Which brings me to the upcoming Oscar race. I’m going to tell you who would get my vote - not necessarily who’s going to win - and the reasons why in the main categories: Best Actor: Viggo Mortenson for Green Book. I thought he was spectacular, although I wouldn’t be disappointed if Rami Malek were to win, as I though he was sensational as well. Christian Bale could win, but he doesn't get my vote for reasons already mentioned. (I loved him in last year’s Hostiles.) I liked Bradley Cooper in A Star Is Born, but don’t think he has a chance of winning. Best Actress: Olivia Coleman for The Favourite. I think Glenn Close has this one pretty much in the bag, but while I admired her performance, I didn’t quite buy the character. I liked Lady Gaga - I thought she was really good, especially in her musical numbers - but I don’t think the performance was Oscar-worthy. I thought Olivia Coleman was brilliant, even though I didn’t like the movie at all. I didn’t see Melissa McCarthy, so I can’t comment on her performance. Frankly, I can’t get too excited about any of these choices. Best Supporting Actor: Mahershala Ali for Green Book. He was fabulous, as he always is, and I think he’ll win. Best Supporting Actress: Emma Stone for The Favourite. I think she was terrific. Her part was actually bigger than Olivia Coleman’s and this movie proves what a versatile actress she is. She can do anything. However, I think the winner will be Regina Hall for If Beale Street Could Talk, and while she’s very good, Emma Stone gets my vote. Best Picture: Green Book. I loved this movie and saw it twice, the first time at the Toronto Film Festival. I think much of the criticism that has been levied against it is unfair. It is my no means a “white saviour movie.” Nor is there any real resemblance between this film and Driving Miss Daisy, other than both stories involve characters of different races and a good deal of time is spent on the road. Yes, the story is told more from the white character’s perspective, but that doesn’t make the story any less valid. And while the racism of the time is undoubtedly gentler than what it actually was, it still comes across loud and clear. And there is a basic humanity in this movie that is missing from much of modern life, a message of hope, a feeling that differences can be overcome and decency prevail. I will be very disappointed if it doesn’t win.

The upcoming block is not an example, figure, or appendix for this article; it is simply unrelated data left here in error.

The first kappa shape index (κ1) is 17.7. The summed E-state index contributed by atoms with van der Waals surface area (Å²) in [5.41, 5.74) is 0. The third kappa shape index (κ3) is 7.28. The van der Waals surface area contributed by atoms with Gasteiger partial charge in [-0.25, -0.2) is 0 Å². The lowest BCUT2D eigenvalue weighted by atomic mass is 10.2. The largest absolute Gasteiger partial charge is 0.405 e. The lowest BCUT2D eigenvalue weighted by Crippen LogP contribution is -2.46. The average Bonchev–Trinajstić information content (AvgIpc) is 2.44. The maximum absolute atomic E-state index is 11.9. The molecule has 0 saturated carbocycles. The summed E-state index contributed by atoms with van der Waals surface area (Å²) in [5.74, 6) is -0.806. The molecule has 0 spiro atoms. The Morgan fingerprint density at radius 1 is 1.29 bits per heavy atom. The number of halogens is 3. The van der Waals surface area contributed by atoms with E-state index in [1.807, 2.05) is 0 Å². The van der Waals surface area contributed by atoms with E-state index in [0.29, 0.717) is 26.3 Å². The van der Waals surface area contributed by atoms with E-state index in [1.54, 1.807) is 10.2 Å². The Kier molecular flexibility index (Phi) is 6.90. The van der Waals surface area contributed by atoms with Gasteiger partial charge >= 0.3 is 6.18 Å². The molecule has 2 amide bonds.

The movie that could triumph, and will no doubt take home the Oscar for Best Foreign Film, is Roma, although personally I don’t think it should win either. I enjoyed the movie - I saw it on the big screen, which I definitely recommend - but I really don’t understand all the fuss being made about it. I thought it was a well-made but small movie. It has virtually no plot and moves at a very measured pace. Having said that, it does sneak up on you. Its power is cumulative and takes you by surprise, which is always nice. But I still don’t think it should win. Best Foreign Film, in my view, is Germany’s Never Look Away, a truly profound movie about the nature of truth and art that I saw at the Toronto Film Festival last fall. I thought was a masterpiece. Its three-plus hours move like a shot and it is visually spectacular - I would also give it the award for Best Cinematographer. Best Song, of course, is Shallow.
As for TV, I’ve been watching True Detective - slow but interesting, and The Bachelor. I actually think bachelor Colton is pretty good. He’s smart and sweet. I’m predicting it will come down to one of the Hannahs (the perky little blonde he says feels like home) and Caelyn, the former beauty queen and sex assault survivor. And The Real Housewives of Beverly Hills is finally starting, so my shallow little self is looking forward to that.
As for my writing, ALL THE WRONG PLACES, will be out on March 12, and is already garnering some fabulous pre-reviews, so I’m very excited about that. And I have a couple of new ideas for future books that I’m going to try to flesh out in the next couple of weeks before returning to Florida, and hopefully warmer temperatures and sunny skies, for the month of March.
And that’s about it for now. It’s still snowing to beat the band, and I have some errands to run before the city closes down entirely. So I’ll sign off now and talk to you all again next month.